CH2.1 ComparingEconomicDevelopment_E.pdf - Comparative...

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Comparative Economic Development
Chapter 2 In this chapter we present the commonalities and differences among developing countries Consider key differences between conditions in today’s developing countries and those in now-developed countries at an early stage of their development Examine the controversy over whether developing and developed countries are now converging in their level of development We clarify why and how such an equal world remains so persistently unequal We shed light on the positive factors behind recent rapid progress in a significant portion of the developing world
The developing world has made substantial economic development progress in recent years. However, disparities still persist. Output per worker in the United States (around $48,820) is about 10 times higher than in India (around $3,640) and more than 100 times higher than in Democratic Republic of Congo (DRC) (around $340). There are also enormous gaps in measures of welfare Life expectancy is 79 in the US, 65 in India, and just 48 in DRC The percent of underweight children is less than 3% in the US but 43% in India and 24% in DRC. Practically all US women are literate while just 51% are in India and 57% in DRC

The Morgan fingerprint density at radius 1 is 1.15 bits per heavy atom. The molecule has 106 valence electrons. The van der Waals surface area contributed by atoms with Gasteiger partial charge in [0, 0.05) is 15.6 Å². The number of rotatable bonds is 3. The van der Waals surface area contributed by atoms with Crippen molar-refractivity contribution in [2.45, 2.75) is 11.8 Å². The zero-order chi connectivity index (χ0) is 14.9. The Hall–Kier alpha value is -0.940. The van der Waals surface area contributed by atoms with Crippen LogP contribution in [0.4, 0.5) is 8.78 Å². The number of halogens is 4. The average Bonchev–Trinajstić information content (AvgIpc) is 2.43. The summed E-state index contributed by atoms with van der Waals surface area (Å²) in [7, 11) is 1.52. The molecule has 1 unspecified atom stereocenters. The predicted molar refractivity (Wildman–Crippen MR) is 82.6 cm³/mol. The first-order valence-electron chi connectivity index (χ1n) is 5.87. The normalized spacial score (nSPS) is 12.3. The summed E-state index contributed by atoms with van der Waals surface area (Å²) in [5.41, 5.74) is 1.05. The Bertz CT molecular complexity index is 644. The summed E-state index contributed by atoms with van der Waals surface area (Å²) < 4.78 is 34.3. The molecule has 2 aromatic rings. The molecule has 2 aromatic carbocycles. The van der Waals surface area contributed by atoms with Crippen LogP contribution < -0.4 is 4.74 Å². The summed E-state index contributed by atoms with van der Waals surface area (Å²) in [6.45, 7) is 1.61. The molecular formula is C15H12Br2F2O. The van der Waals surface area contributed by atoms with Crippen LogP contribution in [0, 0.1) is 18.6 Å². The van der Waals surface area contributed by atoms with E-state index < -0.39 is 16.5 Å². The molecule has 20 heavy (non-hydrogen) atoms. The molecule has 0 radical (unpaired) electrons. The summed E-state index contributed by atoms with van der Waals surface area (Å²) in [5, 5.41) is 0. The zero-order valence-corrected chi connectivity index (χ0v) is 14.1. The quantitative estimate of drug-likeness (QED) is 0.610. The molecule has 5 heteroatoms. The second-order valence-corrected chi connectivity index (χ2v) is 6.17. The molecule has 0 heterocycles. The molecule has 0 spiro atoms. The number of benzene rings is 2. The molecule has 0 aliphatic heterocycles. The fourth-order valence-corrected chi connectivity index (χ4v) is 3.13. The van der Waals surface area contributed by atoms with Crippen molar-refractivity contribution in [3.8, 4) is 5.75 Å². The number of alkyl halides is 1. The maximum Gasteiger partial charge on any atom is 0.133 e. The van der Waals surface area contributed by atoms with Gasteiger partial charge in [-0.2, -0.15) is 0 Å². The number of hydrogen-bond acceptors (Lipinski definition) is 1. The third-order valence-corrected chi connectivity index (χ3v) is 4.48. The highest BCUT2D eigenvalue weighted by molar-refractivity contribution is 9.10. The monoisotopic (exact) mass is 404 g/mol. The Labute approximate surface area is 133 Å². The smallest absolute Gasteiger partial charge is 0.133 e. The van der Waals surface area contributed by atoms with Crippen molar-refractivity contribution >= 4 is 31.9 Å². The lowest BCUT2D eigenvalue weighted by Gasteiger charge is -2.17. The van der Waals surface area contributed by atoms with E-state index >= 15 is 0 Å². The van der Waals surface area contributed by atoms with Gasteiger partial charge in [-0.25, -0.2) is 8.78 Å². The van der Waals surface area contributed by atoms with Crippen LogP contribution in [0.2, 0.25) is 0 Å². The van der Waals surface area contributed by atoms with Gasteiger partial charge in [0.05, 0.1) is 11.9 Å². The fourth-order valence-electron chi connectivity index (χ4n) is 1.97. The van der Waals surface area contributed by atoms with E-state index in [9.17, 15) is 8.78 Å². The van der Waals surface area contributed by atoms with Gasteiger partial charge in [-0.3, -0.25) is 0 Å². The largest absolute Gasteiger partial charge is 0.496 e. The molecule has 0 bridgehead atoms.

How have such large gaps managed to persist and even widen? Why have some developing countries made so much progress in closing these gaps while others have made so little? This chapter introduces the study of comparative economic development.
2.1 Defining the Developing World World Bank Scheme: ranks countries on GNP/capita LICs: Low income countries ($1,025 or less) LMCs: Lower-middle-income countries (between $1,026 and $4,035) UMCs: upper-middle-income countries (between $4,036 and $12,475) High-income Organization for Economic Cooperation and Development (OECD) countries ($12,476 or more) Other high-income countries Developing countries are those with low-, lower-middle, or upper-middle income.
Table 2.1 Classification of Economies by Region and Income, 2013
Table 2.1 Classification of Economies by Region and Income, 2013 (continued)
Table 2.1 Classification of Economies by Region and Income, 2013 (continued)
2.2 Basic Indicators of Development: Real Income, Health, and Education Gross National Income (GNI) The total domestic and foreign output claimed by residents of a country, consisting of gross domestic product (GDP) plus incomes earned by foreign residents, minus income earned in the domestic economy by non-residents Gross Domestic Product (GDP) The total final output of goods and services produced by the country’s economy within the country’s territory by residents and non-residents, regardless of allocation between domestic and foreign claims Purchasing power parity (PPP) Calculation of GNI using a common set of international prices for all goods and services, to provide more accurate comparisons of living standards
Figure 2.1 Nations of the World, Classified by GNI Per Capita Source: Data from Atlas of Global Development , 4th ed., pp. 16-17: World Bank and Collins. 2013.

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